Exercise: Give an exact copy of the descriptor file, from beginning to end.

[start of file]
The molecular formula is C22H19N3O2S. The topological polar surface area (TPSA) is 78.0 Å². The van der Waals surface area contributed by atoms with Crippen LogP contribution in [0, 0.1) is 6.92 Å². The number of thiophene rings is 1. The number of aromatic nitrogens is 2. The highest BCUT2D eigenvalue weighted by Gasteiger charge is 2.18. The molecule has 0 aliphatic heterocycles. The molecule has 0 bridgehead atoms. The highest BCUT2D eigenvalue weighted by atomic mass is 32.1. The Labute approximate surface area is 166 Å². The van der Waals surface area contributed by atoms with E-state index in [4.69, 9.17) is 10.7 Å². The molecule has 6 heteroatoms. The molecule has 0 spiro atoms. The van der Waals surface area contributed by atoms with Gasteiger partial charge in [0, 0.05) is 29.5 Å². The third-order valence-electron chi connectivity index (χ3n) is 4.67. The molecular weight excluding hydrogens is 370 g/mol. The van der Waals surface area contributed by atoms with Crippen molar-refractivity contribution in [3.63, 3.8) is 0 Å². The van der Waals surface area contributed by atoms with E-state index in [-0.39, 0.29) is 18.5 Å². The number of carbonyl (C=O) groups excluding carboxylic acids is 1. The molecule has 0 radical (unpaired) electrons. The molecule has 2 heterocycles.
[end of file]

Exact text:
The molecular formula is C22H19N3O2S. The topological polar surface area (TPSA) is 78.0 Å². The van der Waals surface area contributed by atoms with Crippen LogP contribution in [0, 0.1) is 6.92 Å². The number of thiophene rings is 1. The number of aromatic nitrogens is 2. The highest BCUT2D eigenvalue weighted by Gasteiger charge is 2.18. The molecule has 0 aliphatic heterocycles. The molecule has 0 bridgehead atoms. The highest BCUT2D eigenvalue weighted by atomic mass is 32.1. The Labute approximate surface area is 166 Å². The van der Waals surface area contributed by atoms with E-state index in [4.69, 9.17) is 10.7 Å². The molecule has 6 heteroatoms. The molecule has 0 spiro atoms. The van der Waals surface area contributed by atoms with Gasteiger partial charge in [0, 0.05) is 29.5 Å². The third-order valence-electron chi connectivity index (χ3n) is 4.67. The molecular weight excluding hydrogens is 370 g/mol. The van der Waals surface area contributed by atoms with Crippen molar-refractivity contribution in [3.63, 3.8) is 0 Å². The van der Waals surface area contributed by atoms with E-state index in [-0.39, 0.29) is 18.5 Å². The number of carbonyl (C=O) groups excluding carboxylic acids is 1. The molecule has 0 radical (unpaired) electrons. The molecule has 2 heterocycles.